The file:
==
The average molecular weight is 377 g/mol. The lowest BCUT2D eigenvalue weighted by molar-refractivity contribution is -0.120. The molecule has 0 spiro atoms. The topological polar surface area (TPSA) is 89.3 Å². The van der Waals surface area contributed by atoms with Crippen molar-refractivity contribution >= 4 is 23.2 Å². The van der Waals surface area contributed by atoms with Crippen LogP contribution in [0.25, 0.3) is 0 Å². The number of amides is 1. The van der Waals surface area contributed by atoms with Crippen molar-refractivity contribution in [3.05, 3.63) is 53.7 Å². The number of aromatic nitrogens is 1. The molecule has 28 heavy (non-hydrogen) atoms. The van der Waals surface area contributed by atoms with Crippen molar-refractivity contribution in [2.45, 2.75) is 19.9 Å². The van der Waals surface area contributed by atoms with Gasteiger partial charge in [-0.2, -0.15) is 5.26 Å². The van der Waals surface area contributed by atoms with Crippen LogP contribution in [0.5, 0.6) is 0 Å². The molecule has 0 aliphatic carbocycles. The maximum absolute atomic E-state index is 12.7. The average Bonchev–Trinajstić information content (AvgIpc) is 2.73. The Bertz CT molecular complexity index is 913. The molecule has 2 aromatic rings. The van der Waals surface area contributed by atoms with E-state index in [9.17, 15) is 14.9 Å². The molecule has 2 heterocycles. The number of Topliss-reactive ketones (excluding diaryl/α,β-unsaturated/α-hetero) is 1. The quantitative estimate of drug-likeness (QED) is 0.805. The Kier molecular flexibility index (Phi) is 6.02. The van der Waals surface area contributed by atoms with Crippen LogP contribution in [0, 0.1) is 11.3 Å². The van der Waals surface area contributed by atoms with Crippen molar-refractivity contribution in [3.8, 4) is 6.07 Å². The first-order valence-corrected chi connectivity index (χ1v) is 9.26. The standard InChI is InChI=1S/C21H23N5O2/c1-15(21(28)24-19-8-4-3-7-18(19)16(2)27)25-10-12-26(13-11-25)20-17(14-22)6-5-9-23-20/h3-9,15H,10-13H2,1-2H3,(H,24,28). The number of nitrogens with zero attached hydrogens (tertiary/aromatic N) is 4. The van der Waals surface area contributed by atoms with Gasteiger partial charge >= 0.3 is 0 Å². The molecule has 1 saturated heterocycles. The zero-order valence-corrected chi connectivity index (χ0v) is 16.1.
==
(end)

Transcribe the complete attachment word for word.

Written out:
The average molecular weight is 377 g/mol. The lowest BCUT2D eigenvalue weighted by molar-refractivity contribution is -0.120. The molecule has 0 spiro atoms. The topological polar surface area (TPSA) is 89.3 Å². The van der Waals surface area contributed by atoms with Crippen molar-refractivity contribution >= 4 is 23.2 Å². The van der Waals surface area contributed by atoms with Crippen LogP contribution in [0.25, 0.3) is 0 Å². The number of amides is 1. The van der Waals surface area contributed by atoms with Crippen molar-refractivity contribution in [3.05, 3.63) is 53.7 Å². The number of aromatic nitrogens is 1. The molecule has 28 heavy (non-hydrogen) atoms. The van der Waals surface area contributed by atoms with Crippen molar-refractivity contribution in [2.45, 2.75) is 19.9 Å². The van der Waals surface area contributed by atoms with Gasteiger partial charge in [-0.2, -0.15) is 5.26 Å². The van der Waals surface area contributed by atoms with Crippen LogP contribution in [0.5, 0.6) is 0 Å². The molecule has 0 aliphatic carbocycles. The maximum absolute atomic E-state index is 12.7. The average Bonchev–Trinajstić information content (AvgIpc) is 2.73. The Bertz CT molecular complexity index is 913. The molecule has 2 aromatic rings. The van der Waals surface area contributed by atoms with E-state index in [9.17, 15) is 14.9 Å². The molecule has 2 heterocycles. The number of Topliss-reactive ketones (excluding diaryl/α,β-unsaturated/α-hetero) is 1. The quantitative estimate of drug-likeness (QED) is 0.805. The Kier molecular flexibility index (Phi) is 6.02. The van der Waals surface area contributed by atoms with Crippen LogP contribution in [0, 0.1) is 11.3 Å². The van der Waals surface area contributed by atoms with Crippen molar-refractivity contribution in [3.8, 4) is 6.07 Å². The first-order valence-corrected chi connectivity index (χ1v) is 9.26. The standard InChI is InChI=1S/C21H23N5O2/c1-15(21(28)24-19-8-4-3-7-18(19)16(2)27)25-10-12-26(13-11-25)20-17(14-22)6-5-9-23-20/h3-9,15H,10-13H2,1-2H3,(H,24,28). The number of nitrogens with zero attached hydrogens (tertiary/aromatic N) is 4. The van der Waals surface area contributed by atoms with Gasteiger partial charge >= 0.3 is 0 Å². The molecule has 1 saturated heterocycles. The zero-order valence-corrected chi connectivity index (χ0v) is 16.1.